Mississippi’s large reservoirs provide great crappie fishing opportunities. Unfortunately, it’s a different story in ponds and small impoundments where crappie populations either become overabundant and chronically produce small, slow-growing fish or cycle between a few years of good crappie fishing followed by several years of abundant but small fish. For this reason, managers recommend that crappie should not be stocked into waters smaller than several hundred acres.

A non-reproducing crappie would prevent the all-too-common problem of overpopulation and, therefore, be a useful tool for small impoundment management.

The Magnolia crappie is that tool.

The Magnolia crappie is a hybrid between female white crappie and male blackstripe crappie. The blackstripe crappie is a true-breeding strain of black crappie that can be recognized by a prominent dark stripe on the back and top of its head from the dorsal fin to the snout. The blackstripe crappie occurs naturally in low numbers in several Mississippi reservoirs.

What is significant about the Magnolia crappie is that it is genetically sterile and, therefore, cannot reproduce. Sterility results from the fact that this fish has three sets of chromosomes, a condition call triploidy. Natural, reproducing crappie have two sets of chromosomes, a condition called diploidy.

The non-reproducing triploid crappie is the result of research initially conducted at the University of Mississippi and now continued by Justin Wilkens and his staff at the MDWFP North Mississippi Fish Hatchery near Enid Lake.

The triploid condition is created by subjecting the fertilized eggs from the white crappie-blackstripe crappie cross to high pressure for 2 minutes beginning at exactly five minutes after fertilization. The high pressure — 7,000 to 7,500 psi — disrupts the normal division of the chromosomes such that the developing egg retains an extra set of chromosomes.

The triploid hybrid crappie develops, grows and functions like a normal, diploid crappie. The fish might develop eggs and sperm, but the extra set of chromosomes interferes with the normal cellular process that produces eggs and sperm, so the sex products are not viable.

The North Mississippi Fish Hatchery is expecting to stock about 50,000 Magnolia crappie into lakes throughout Mississippi this fall. The fish will be about 4 inches long at stocking.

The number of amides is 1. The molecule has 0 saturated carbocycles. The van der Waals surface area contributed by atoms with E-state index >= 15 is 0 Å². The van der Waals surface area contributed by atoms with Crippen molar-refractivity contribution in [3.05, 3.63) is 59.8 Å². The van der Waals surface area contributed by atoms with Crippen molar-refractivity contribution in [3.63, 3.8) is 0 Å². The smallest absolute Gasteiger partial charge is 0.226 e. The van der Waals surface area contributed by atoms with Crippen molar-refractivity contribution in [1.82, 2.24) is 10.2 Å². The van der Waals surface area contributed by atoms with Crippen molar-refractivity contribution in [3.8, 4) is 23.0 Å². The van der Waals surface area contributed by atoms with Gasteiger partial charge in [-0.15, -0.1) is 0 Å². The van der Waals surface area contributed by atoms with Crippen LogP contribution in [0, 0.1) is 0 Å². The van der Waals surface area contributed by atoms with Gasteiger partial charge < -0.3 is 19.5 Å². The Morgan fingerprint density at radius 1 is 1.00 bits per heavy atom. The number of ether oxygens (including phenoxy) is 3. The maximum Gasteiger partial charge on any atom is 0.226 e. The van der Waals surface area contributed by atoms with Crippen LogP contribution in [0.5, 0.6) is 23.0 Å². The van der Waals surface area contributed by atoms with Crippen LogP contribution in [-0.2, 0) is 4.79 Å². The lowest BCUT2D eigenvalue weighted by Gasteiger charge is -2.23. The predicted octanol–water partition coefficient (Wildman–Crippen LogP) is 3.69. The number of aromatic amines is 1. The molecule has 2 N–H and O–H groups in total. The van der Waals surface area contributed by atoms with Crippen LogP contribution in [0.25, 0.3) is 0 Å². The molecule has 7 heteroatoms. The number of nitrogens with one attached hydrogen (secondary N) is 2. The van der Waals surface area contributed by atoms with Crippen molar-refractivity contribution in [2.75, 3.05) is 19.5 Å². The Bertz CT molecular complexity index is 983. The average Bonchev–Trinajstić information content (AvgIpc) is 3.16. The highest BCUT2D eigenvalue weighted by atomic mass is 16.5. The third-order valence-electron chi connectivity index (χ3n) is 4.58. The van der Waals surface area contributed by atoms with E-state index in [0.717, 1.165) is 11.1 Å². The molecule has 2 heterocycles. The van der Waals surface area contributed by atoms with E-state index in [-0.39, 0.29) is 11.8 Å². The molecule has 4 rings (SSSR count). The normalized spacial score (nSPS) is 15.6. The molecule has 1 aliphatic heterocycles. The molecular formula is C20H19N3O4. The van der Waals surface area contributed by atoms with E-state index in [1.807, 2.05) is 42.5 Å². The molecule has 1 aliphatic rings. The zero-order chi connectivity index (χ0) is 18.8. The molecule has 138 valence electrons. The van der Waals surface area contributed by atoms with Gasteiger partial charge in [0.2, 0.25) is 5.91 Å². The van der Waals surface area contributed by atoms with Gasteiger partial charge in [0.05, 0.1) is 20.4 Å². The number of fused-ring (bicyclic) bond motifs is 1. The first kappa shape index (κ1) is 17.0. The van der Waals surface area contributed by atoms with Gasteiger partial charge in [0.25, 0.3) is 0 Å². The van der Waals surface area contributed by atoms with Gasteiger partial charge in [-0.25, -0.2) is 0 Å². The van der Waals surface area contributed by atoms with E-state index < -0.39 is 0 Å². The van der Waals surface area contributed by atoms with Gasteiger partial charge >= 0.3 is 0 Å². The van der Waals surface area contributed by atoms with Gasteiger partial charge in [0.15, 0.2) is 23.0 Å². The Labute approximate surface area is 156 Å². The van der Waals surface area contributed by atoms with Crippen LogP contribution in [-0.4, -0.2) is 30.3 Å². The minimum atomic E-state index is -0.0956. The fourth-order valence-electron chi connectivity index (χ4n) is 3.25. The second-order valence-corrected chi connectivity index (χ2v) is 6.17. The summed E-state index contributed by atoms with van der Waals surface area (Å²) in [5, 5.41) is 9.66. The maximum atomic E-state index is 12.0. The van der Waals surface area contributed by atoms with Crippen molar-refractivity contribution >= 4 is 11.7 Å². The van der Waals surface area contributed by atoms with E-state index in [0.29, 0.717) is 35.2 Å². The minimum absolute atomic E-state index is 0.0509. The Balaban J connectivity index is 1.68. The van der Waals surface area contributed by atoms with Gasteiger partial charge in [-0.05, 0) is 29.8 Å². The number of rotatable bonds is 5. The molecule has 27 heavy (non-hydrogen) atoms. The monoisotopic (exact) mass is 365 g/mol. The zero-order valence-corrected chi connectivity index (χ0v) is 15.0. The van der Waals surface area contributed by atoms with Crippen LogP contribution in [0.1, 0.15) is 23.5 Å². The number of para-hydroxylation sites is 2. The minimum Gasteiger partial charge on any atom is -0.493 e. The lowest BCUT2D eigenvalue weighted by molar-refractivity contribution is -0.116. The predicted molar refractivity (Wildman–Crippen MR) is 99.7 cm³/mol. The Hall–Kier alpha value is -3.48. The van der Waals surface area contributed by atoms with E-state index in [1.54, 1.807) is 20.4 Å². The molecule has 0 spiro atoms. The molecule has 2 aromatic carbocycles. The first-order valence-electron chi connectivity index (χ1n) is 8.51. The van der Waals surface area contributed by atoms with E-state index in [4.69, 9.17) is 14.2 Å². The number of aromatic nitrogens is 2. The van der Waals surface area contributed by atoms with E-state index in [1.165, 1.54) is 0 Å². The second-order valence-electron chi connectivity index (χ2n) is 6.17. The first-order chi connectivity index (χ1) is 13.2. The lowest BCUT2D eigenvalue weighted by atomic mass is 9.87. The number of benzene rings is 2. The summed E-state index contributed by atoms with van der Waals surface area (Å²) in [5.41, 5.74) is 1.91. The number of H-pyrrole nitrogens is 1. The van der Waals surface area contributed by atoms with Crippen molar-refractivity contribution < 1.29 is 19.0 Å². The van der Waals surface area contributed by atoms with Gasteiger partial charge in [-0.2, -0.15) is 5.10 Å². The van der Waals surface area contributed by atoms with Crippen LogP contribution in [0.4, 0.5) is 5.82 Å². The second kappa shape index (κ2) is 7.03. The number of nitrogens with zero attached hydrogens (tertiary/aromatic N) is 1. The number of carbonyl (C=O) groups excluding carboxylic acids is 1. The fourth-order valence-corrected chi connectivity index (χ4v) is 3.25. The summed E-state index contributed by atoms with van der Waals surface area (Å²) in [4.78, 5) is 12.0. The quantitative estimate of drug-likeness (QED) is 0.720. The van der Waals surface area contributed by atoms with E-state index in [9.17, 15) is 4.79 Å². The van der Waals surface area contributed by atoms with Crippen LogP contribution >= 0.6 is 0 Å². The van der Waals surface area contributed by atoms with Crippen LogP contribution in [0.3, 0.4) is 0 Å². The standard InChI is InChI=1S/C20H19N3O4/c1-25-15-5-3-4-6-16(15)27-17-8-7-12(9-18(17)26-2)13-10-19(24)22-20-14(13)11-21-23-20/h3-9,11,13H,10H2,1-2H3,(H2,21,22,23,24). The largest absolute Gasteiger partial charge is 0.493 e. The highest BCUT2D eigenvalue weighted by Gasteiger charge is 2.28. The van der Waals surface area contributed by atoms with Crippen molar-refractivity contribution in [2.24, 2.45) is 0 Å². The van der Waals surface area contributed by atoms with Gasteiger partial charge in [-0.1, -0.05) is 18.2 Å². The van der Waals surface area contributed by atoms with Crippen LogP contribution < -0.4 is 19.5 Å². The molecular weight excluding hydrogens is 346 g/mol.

The following lakes are scheduled for stocking: Lake Charlie Capps, Lake Claude Bennett, Deer Creek, Holmes County State Park Lake, Lake Jeff Davis, Leroy Percy State Park Lake, Lake Mike Connor, Olive Branch Lake, Prentiss Walker Lake, RecCon Lake, Roosevelt State Park Lake and Simpson County Lake.

The goal of the Magnolia crappie project is 100 percent triploid offspring. Wilkens and his hatchery crew have been continually trying different procedures to reach that goal.

"So far, it has been a trade-off between high survival and high percentage of triploids," Wilkens confided. "Two years ago we used 7,000 to 7,500 psi pressure and got 95 percent triploid fish, but survival was low.

"Last year, we lowered the pressure treatment to 6,000 psi. Survival was much better, but only 48 percent of the fish were triploids."

Wilkens went back to 7,000 psi pressure treatment this year and expects a high percentage of triploids. By the time you read this, Wilkens will know how successful he was.

The 5 percent of fertile fish remains a problem, and the Magnolia crappie is not yet perfected for use in small ponds. Wilkens and MDWFP management biologists are not concerned about 5 percent of fertile fish right now because the fish are stocked into lakes with existing diploid crappie populations and strong bass populations that are expected to crop the little reproduction that may occur.

Funded by angler-generated Sportfish Restoration Funds, the North Mississippi Fish Hatchery is continuing to improve the production of Magnolia Crappie.